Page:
February 8, 2012

One of the coolest things about teaching is the way that the lessons I teach are often just as applicable to me as they are to my students. And in listening to and discussing with my kids, I’m made to think about and consider things more deeply, to decide what I think, and to figure out how to substantiate my claims—all of the very things I’m trying to teach them to do. Related side note: you know how dogs can smell fear? Teenagers can smell hypocrisy.

The unit we are wrapping up has grown out of a study of the graphic novel American Born Chinese, a visually beautiful but ambiguously messaged story about three intersecting characters who each examine issues of belonging, stereotypes, assimilation, and acceptance. Many of my students quickly caught on to some of the mixed messages in the book, and so I took it as an opportunity for us to examine the thoughts of other writers on the topic of identity: Amy Tan, Eric Liu, Claude Steele, Z.Z. Packer, and Jhumpa Lahiri.

I’ve spent lots of time thinking and writing about what it was like to grow up as the first-generation daughter of Indian immigrants in Memphis, Tennessee, but it is another thing entirely to think about one’s identity in the context of a classroom full of students, many of whom were considering the topic for the first time.

How much “Indian” am I, and by virtue of what? I feel fully American, and am legally American, but what does that mean? Does our notion of what it means to BE American still need updating? What comes with having a hyphenated identity?

This quote from Jhumpa Lahiri, short-story writing goddess and fellow Indian-American, resonated with me: “As a child I sought perfection and so denied myself the claim to any identity. As an adult I accept that a bicultural upbringing is a rich but imperfect thing.”

In as much as our identities are created, fluid, and malleable, I am still figuring out what it means to be me, what I want it to mean, what that meaning looks like. In my further-hyphenated family (Jill is Caucasian American, mostly Irish if you go far back enough), food plays a big part in anchoring the “Indian” part of my identity into our life.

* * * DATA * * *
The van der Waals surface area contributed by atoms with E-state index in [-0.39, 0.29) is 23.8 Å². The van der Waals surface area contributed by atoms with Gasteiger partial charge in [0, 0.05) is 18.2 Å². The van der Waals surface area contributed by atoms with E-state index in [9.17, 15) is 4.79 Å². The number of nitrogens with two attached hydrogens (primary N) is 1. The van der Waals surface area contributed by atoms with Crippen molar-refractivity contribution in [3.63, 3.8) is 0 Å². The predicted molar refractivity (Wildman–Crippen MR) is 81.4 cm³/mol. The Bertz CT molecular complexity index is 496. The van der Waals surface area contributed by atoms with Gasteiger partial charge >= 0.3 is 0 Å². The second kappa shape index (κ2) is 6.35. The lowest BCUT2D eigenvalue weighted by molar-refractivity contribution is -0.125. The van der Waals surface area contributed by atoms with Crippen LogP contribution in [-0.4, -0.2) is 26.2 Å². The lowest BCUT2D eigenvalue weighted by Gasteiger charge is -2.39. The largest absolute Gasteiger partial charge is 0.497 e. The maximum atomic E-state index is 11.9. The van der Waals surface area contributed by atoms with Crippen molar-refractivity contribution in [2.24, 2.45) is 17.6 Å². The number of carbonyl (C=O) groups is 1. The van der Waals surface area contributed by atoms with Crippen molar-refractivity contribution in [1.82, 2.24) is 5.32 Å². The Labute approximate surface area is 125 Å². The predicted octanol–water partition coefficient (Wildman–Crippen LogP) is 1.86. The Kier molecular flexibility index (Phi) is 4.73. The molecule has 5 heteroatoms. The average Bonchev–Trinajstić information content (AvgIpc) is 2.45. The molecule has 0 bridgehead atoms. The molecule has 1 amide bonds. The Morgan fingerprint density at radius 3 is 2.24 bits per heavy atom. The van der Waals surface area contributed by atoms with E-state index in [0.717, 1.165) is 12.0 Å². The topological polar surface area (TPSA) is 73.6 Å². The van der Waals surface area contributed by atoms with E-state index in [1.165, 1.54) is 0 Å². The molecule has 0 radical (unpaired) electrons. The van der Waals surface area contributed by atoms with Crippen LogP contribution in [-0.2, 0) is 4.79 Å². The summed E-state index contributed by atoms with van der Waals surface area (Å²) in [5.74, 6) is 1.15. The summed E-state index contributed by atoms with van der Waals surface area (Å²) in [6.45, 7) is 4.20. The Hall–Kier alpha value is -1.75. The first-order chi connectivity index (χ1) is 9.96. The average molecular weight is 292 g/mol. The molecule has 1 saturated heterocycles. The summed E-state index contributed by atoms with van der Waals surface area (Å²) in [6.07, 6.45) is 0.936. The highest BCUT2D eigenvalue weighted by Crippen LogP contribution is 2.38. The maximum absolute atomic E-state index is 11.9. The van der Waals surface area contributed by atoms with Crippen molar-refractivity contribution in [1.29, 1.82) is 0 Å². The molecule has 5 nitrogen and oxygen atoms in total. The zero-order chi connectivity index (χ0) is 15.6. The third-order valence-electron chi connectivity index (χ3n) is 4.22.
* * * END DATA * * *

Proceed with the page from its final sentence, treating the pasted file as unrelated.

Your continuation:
You’ll need to visit the Indian grocery store for this one: fresh curry leaves (which really give this dish its distinctive flavor) and poha (flattened, de-husked, and dried rice) are hard to find elsewhere. Luckily, both will keep very well in your fridge—the leaves, wrapped in a paper towel and sealed in a Ziploc bag, and the poha in an airtight container or well-sealed in its original packaging.

This dish is typically served for breakfast, but it works just as well for lunch or dinner. Jill has become a big fan (thanks to my mom, who got us hooked on visits to our house before I started making it myself!), and I really love that.


3 cups thick poha
2 cups peeled, chopped, raw, firm-fleshed potatoes (red or Yukon Gold work well)
1 tsp. mustard seeds
1 tsp. cumin seeds
½ tsp. turmeric
1 T sugar
1 T chopped, fresh curry leaves
½ cup finely-chopped yellow onion
¼ cup finely chopped ginger (less if you prefer)
1 tsp. salt
½ tsp. ground cumin
½ tsp. ground coriander
¼ tsp. cayenne pepper, more if you are feeling brave
half a bag of frozen peas
canola oil

optional: some minced Serrano or other hot green pepper

Make the vagar (base): heat a generous few tablespoons of canola oil in a heavy-bottomed pot over medium-high heat. Once the heat is shimmery, add the cumin and mustard seeds; they should pop and crackle. Sprinkle the turmeric on top of them.

Turn the heat down to medium and add the onion and ginger, plus fresh chili if you’re using it, sautéing until they just soften. Add the sugar, ground spices, and salt, then toss in the potatoes and curry leaves.

Cover the pot with a lid and cook over medium heat, stirring occasionally, until the potatoes have begun to soften and brown. Toss in the frozen peas and cover again.